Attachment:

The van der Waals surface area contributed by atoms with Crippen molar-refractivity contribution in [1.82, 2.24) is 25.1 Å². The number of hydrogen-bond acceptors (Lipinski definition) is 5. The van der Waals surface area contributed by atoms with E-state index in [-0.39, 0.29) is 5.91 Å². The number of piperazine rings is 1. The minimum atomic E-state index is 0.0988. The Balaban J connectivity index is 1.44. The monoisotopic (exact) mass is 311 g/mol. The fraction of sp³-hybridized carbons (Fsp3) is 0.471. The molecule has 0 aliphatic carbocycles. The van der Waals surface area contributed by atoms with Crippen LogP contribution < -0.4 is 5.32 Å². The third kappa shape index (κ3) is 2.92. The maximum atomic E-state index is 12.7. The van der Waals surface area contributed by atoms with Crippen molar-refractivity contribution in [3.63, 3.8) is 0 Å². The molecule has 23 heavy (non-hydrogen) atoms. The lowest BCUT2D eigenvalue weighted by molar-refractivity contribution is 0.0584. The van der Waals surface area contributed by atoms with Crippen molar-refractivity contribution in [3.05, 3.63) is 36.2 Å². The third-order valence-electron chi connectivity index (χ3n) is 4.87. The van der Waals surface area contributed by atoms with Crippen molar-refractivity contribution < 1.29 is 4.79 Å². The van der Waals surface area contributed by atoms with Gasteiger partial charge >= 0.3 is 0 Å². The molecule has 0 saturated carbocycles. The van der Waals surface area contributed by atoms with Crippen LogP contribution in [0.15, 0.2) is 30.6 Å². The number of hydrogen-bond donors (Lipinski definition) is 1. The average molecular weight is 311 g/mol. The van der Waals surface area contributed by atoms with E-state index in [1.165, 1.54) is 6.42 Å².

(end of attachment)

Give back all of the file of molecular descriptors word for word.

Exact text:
The van der Waals surface area contributed by atoms with Crippen molar-refractivity contribution in [1.82, 2.24) is 25.1 Å². The number of hydrogen-bond acceptors (Lipinski definition) is 5. The van der Waals surface area contributed by atoms with E-state index in [-0.39, 0.29) is 5.91 Å². The number of piperazine rings is 1. The minimum atomic E-state index is 0.0988. The Balaban J connectivity index is 1.44. The monoisotopic (exact) mass is 311 g/mol. The fraction of sp³-hybridized carbons (Fsp3) is 0.471. The molecule has 0 aliphatic carbocycles. The van der Waals surface area contributed by atoms with Crippen LogP contribution < -0.4 is 5.32 Å². The third kappa shape index (κ3) is 2.92. The maximum atomic E-state index is 12.7. The van der Waals surface area contributed by atoms with Crippen molar-refractivity contribution in [3.63, 3.8) is 0 Å². The molecule has 23 heavy (non-hydrogen) atoms. The lowest BCUT2D eigenvalue weighted by molar-refractivity contribution is 0.0584. The van der Waals surface area contributed by atoms with Crippen molar-refractivity contribution in [3.05, 3.63) is 36.2 Å². The third-order valence-electron chi connectivity index (χ3n) is 4.87. The van der Waals surface area contributed by atoms with Crippen molar-refractivity contribution < 1.29 is 4.79 Å². The van der Waals surface area contributed by atoms with Gasteiger partial charge >= 0.3 is 0 Å². The molecule has 0 saturated carbocycles. The van der Waals surface area contributed by atoms with Crippen LogP contribution in [0.15, 0.2) is 30.6 Å². The number of hydrogen-bond donors (Lipinski definition) is 1. The average molecular weight is 311 g/mol. The van der Waals surface area contributed by atoms with E-state index in [1.165, 1.54) is 6.42 Å².